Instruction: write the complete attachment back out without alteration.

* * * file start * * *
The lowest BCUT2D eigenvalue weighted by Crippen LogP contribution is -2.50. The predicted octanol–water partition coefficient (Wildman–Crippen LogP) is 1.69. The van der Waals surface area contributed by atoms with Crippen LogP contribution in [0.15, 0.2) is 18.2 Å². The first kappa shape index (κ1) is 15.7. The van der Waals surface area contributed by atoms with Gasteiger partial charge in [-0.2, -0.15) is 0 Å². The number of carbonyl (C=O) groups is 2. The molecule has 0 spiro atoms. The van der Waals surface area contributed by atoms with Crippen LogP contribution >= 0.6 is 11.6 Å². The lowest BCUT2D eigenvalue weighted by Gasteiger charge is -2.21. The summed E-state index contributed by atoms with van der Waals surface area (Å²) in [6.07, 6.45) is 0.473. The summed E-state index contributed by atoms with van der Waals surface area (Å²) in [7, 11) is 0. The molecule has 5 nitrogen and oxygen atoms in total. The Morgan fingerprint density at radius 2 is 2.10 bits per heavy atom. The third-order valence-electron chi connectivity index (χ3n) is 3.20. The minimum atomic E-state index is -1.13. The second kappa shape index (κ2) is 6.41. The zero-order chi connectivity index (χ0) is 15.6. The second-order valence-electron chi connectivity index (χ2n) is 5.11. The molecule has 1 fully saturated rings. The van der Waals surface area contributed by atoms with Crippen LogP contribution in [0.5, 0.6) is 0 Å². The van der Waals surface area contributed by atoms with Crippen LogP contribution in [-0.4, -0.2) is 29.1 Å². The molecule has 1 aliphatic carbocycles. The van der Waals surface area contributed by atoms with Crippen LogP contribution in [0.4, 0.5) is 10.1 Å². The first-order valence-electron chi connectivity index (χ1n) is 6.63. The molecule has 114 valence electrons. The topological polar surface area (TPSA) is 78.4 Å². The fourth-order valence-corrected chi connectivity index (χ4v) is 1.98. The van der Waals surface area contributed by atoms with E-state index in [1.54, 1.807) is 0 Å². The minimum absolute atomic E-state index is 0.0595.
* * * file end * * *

The lowest BCUT2D eigenvalue weighted by Crippen LogP contribution is -2.50. The predicted octanol–water partition coefficient (Wildman–Crippen LogP) is 1.69. The van der Waals surface area contributed by atoms with Crippen LogP contribution in [0.15, 0.2) is 18.2 Å². The first kappa shape index (κ1) is 15.7. The van der Waals surface area contributed by atoms with Gasteiger partial charge in [-0.2, -0.15) is 0 Å². The number of carbonyl (C=O) groups is 2. The molecule has 0 spiro atoms. The van der Waals surface area contributed by atoms with Crippen LogP contribution >= 0.6 is 11.6 Å². The lowest BCUT2D eigenvalue weighted by Gasteiger charge is -2.21. The summed E-state index contributed by atoms with van der Waals surface area (Å²) in [6.07, 6.45) is 0.473. The summed E-state index contributed by atoms with van der Waals surface area (Å²) in [7, 11) is 0. The molecule has 5 nitrogen and oxygen atoms in total. The Morgan fingerprint density at radius 2 is 2.10 bits per heavy atom. The third-order valence-electron chi connectivity index (χ3n) is 3.20. The minimum atomic E-state index is -1.13. The second kappa shape index (κ2) is 6.41. The zero-order chi connectivity index (χ0) is 15.6. The second-order valence-electron chi connectivity index (χ2n) is 5.11. The molecule has 1 fully saturated rings. The van der Waals surface area contributed by atoms with Crippen LogP contribution in [0.5, 0.6) is 0 Å². The van der Waals surface area contributed by atoms with Crippen LogP contribution in [-0.4, -0.2) is 29.1 Å². The molecule has 1 aliphatic carbocycles. The van der Waals surface area contributed by atoms with Crippen LogP contribution in [0.4, 0.5) is 10.1 Å². The first-order valence-electron chi connectivity index (χ1n) is 6.63. The molecule has 114 valence electrons. The topological polar surface area (TPSA) is 78.4 Å². The fourth-order valence-corrected chi connectivity index (χ4v) is 1.98. The van der Waals surface area contributed by atoms with E-state index in [1.54, 1.807) is 0 Å². The minimum absolute atomic E-state index is 0.0595.